After missing it for a couple of years, I am happy to be back in Austin, TX for SciPy this week!
Always invigorating and exhilarating, Scientific Computing with Python (SciPy) has remained a top quality venue for getting together with fellow Pythonistas, especially the academically-bent variety.
As a graduate student eight years ago, I was fortunate enough to be one of receive sponsorship and attended my first SciPy - SciPy 2009. This was the last time it was held at CalTech in Pasadena, CA.
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The following year, in 2010, at the first SciPy held in its now usual spot in Austin, TX, each attendee got a bottle of delicious salsa!
Here are some oy my thoughts about attending this wonderful conference.
bring a sweatshirt -- Yes, I know Austin's hot, but at the AT&T center, they don't mess around and crank the air conditioning all the way up to 11!
join the slack group -- This year, there's a Slack group for SciPy: the link to join is in a pair of emails with the titles "Getting the most out of SciPy2017" and "Getting the most out of SciPy2017-UPDATED", both from SciPy2017 Organizers. So far at the tutorials slack has served as a useful back channel for communicating repo URLs and specific commands to run, signaling questions without interrupting the speakers' flow.
engage with others during the breaks, lunch, etc -- There are lots of tool authors here and we love chatting with users (and helping you become contributors and authors yourselves). Not your first SciPy and feeling "in-your-element"? Make the effort to invite others into the conversations and lunch outings you're having with old friends - we're all here because we care about this stuff.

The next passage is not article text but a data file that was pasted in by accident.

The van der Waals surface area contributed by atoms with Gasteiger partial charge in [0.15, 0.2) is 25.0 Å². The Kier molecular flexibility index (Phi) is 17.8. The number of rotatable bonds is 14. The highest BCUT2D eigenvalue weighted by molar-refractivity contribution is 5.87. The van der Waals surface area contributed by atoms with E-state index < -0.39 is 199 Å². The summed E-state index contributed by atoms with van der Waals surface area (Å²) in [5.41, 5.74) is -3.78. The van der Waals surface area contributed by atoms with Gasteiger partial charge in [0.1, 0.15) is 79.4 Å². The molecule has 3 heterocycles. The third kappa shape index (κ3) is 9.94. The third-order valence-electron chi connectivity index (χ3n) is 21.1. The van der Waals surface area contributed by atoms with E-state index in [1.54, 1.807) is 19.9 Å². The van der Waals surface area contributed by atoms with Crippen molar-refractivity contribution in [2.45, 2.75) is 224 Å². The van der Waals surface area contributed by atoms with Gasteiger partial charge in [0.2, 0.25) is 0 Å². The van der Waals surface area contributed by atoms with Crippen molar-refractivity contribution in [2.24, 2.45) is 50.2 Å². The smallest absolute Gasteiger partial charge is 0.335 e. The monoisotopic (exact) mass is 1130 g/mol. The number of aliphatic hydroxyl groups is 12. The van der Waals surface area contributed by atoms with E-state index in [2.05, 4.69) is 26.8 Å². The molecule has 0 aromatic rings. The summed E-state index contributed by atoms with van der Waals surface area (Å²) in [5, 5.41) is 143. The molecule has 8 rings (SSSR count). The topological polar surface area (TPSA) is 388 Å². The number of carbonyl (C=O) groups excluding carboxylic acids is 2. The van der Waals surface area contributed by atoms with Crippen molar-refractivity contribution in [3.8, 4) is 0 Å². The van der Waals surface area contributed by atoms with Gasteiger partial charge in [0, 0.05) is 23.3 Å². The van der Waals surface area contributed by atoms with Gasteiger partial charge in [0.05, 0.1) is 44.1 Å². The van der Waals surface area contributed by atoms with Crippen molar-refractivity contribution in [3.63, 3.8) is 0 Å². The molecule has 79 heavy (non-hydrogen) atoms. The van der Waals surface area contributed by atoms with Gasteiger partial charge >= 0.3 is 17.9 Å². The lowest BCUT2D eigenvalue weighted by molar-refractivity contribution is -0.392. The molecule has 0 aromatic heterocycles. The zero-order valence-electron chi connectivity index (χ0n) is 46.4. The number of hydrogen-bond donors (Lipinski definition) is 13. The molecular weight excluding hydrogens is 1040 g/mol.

take introvert breaks (and be considerate of others who may be doing the same) - I'm an introvert. Though I enjoy interacting with others (one-on-one or in small groups is best for me), it takes a lot of energy and at some point, I run out of steam. That's when I go for a walk, stepping away from the commotion to just have some quiet time.
be kind to yourself (especially at the sprints) -- Between the tutorials, all of the talks, and the sprints that follow, there will be a flurry of activity. Conferences are already draining enough without trying to get any work done, just meeting a bunch of new people and taking in a lot of information. It took a lot of false starts for me to have productive work output at sprints, but the best thing I've learned about them is to just let go of trying to get a lot done. Instead, try to get something small and well defined done or just help others.
Stuff to do in Austin
The conference already has a great list of Things to do in Austin, as well as Restaurants, so I'll just mention a few of my personal favorites.
Barton Springs Pool. Take a nice dip in the cool waters, and grab a delicious bite from one of the food trucks at The Picnic food truck park.
Go see the bats. The Congress Ave bridge in Austin is home to the largest urban bat colony in the world. You can read more about this here, but the short version is that around sunset (8-9pm) - a large number of bats stream out from underneath the bridge to go feed on insects. Some days, they leave in waves (this Saturday there were two waves, the first was smaller, but many people left thinking that was the entire show).
I hope you enjoy SciPy2017!